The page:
Have you ever noticed how hot a laptop or cell phone can get after hours of use? This is one of the biggest problems with modern-day electronics, according to Dr. Trinanjan Datta, associate professor of physics in the Augusta University College of Science & Mathematics.
When electronic devices overheat, it can cause an increase in the electric bill. This is the focus of Datta’s newest research project. He is searching for a way to mitigate heating problems and make electronic devices work in a more efficient way.
In order to do this, Datta is researching the fundamental material properties of magnetic systems.
“I use theoretical and computational modeling to figure out how X-rays interact with magnets, and this interaction is what I try to explain from a fundamental perspective,” Datta said.
Datta partnered with Dr. Dao-Xin Yao, professor in the school of physics at Sun Yat-sen University in China, on this project.
“We’ve been collaborating since 2011, because my expertise is in magnetism, and he also works in the same area,” Datta said. “I’ve been providing his research group with my expertise in magnetism calculations. I have several graduate students in China and undergraduate students at Augusta University. We work in close collaboration to do these calculations.”
Datta and Yao were recently awarded a research grant from the State Key Laboratory of Optoelectronics Materials at Sun-Yat Sen University for their project. The $27,000 grant is part of an initiative to support foreign collaborators with their research efforts.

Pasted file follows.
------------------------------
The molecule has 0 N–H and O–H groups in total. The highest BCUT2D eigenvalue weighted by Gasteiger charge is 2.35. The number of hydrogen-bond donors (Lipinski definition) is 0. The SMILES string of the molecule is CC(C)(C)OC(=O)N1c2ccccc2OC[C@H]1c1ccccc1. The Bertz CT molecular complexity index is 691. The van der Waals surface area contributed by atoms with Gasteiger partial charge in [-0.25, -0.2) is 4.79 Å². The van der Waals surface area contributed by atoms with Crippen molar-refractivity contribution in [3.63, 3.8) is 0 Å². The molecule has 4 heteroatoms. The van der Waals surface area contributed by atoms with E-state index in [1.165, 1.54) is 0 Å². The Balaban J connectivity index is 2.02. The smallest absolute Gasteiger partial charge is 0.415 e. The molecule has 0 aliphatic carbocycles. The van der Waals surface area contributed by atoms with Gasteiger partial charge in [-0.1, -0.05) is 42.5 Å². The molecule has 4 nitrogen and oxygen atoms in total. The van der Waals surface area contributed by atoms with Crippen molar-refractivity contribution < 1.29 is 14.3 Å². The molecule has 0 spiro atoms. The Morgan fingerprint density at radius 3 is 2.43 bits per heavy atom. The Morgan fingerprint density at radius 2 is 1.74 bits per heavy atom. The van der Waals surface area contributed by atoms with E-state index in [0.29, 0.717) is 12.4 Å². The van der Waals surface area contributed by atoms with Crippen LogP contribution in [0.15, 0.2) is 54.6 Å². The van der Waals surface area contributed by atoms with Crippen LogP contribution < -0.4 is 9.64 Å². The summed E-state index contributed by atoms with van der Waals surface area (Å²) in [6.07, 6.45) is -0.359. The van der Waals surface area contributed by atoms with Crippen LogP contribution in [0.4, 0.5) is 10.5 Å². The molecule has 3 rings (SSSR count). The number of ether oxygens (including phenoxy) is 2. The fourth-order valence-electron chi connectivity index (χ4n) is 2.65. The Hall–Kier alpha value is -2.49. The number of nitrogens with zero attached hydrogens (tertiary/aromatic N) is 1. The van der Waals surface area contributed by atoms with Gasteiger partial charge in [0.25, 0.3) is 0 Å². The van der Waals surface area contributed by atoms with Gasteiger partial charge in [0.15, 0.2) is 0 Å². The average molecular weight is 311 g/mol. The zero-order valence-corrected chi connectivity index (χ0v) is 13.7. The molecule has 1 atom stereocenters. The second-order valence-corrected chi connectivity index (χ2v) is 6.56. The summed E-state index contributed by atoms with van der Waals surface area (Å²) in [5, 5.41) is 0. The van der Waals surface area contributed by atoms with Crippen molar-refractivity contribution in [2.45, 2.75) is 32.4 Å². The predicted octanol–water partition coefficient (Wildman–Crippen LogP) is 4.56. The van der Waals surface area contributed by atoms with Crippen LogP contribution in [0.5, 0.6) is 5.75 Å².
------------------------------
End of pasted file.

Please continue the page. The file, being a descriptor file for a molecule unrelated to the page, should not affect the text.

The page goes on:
This grant will fund Datta and Yao’s efforts to create energy efficient photo electronic devices. The pair expects their research project will predict novel magnetic materials which can lead to energy efficient solar cells.
“We hope this research will provide the fundamental knowledge for predicting novel and new materials that are crucial to the fabrication of the next generation of functional materials for computer storage, telecommunications technology, and optoelectronic devices,” Datta said.
This project will also provide Datta’s undergraduate and graduate students with invaluable experience. In fact, Datta and Yao, together with their students, have published six papers on magnetism since 2012.
“The collaboration exposes students in the university to international collaboration between two nations who are striving for the best,” Datta said. “For undergraduates, it gives them the opportunity to see how graduate students at a top global research university function and how they perform.”
Datta is looking forward to this collaboration with Yao, as well as future projects.
“We’ll probably collaborate until both of us retire,” Datta said. “At least, that’s what the plan is right now.”